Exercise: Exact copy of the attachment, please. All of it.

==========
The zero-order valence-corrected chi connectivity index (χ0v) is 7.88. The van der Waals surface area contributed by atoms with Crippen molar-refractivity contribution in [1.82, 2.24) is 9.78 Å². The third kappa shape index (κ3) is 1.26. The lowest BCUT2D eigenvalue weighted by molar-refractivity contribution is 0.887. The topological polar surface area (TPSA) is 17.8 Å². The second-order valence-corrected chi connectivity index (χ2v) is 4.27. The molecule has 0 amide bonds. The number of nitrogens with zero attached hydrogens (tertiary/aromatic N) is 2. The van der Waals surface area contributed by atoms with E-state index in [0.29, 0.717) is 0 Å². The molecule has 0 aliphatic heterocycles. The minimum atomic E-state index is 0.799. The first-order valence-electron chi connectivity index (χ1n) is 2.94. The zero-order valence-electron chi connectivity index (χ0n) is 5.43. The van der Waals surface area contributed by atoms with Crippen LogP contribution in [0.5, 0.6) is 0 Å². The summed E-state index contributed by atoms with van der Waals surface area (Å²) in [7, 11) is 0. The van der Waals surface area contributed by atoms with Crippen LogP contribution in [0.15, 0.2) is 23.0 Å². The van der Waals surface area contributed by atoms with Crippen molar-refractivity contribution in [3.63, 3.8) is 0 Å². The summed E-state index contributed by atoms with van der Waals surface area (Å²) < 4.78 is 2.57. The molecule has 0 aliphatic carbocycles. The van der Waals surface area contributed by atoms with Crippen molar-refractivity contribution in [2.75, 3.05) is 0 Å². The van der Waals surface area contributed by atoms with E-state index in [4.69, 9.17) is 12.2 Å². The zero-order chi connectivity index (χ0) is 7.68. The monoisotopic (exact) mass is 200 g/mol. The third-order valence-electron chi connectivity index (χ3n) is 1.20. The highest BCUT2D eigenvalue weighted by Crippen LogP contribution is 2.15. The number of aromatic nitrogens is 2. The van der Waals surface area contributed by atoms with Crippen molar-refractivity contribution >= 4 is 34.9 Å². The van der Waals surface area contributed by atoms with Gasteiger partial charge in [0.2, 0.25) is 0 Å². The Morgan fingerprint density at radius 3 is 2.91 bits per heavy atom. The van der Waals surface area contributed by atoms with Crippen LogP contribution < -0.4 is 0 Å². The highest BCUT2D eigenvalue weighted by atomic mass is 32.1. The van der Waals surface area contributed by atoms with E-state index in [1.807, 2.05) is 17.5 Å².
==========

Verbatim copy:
The zero-order valence-corrected chi connectivity index (χ0v) is 7.88. The van der Waals surface area contributed by atoms with Crippen molar-refractivity contribution in [1.82, 2.24) is 9.78 Å². The third kappa shape index (κ3) is 1.26. The lowest BCUT2D eigenvalue weighted by molar-refractivity contribution is 0.887. The topological polar surface area (TPSA) is 17.8 Å². The second-order valence-corrected chi connectivity index (χ2v) is 4.27. The molecule has 0 amide bonds. The number of nitrogens with zero attached hydrogens (tertiary/aromatic N) is 2. The van der Waals surface area contributed by atoms with E-state index in [0.29, 0.717) is 0 Å². The molecule has 0 aliphatic heterocycles. The minimum atomic E-state index is 0.799. The first-order valence-electron chi connectivity index (χ1n) is 2.94. The zero-order valence-electron chi connectivity index (χ0n) is 5.43. The van der Waals surface area contributed by atoms with Crippen LogP contribution in [0.5, 0.6) is 0 Å². The summed E-state index contributed by atoms with van der Waals surface area (Å²) in [7, 11) is 0. The van der Waals surface area contributed by atoms with Crippen LogP contribution in [0.15, 0.2) is 23.0 Å². The van der Waals surface area contributed by atoms with Crippen molar-refractivity contribution in [3.63, 3.8) is 0 Å². The summed E-state index contributed by atoms with van der Waals surface area (Å²) < 4.78 is 2.57. The molecule has 0 aliphatic carbocycles. The van der Waals surface area contributed by atoms with Crippen molar-refractivity contribution in [2.75, 3.05) is 0 Å². The van der Waals surface area contributed by atoms with E-state index in [4.69, 9.17) is 12.2 Å². The zero-order chi connectivity index (χ0) is 7.68. The monoisotopic (exact) mass is 200 g/mol. The third-order valence-electron chi connectivity index (χ3n) is 1.20. The highest BCUT2D eigenvalue weighted by Crippen LogP contribution is 2.15. The number of aromatic nitrogens is 2. The van der Waals surface area contributed by atoms with Crippen molar-refractivity contribution >= 4 is 34.9 Å². The van der Waals surface area contributed by atoms with Gasteiger partial charge in [0.2, 0.25) is 0 Å². The Morgan fingerprint density at radius 3 is 2.91 bits per heavy atom. The van der Waals surface area contributed by atoms with Crippen LogP contribution < -0.4 is 0 Å². The highest BCUT2D eigenvalue weighted by atomic mass is 32.1. The van der Waals surface area contributed by atoms with E-state index in [1.807, 2.05) is 17.5 Å².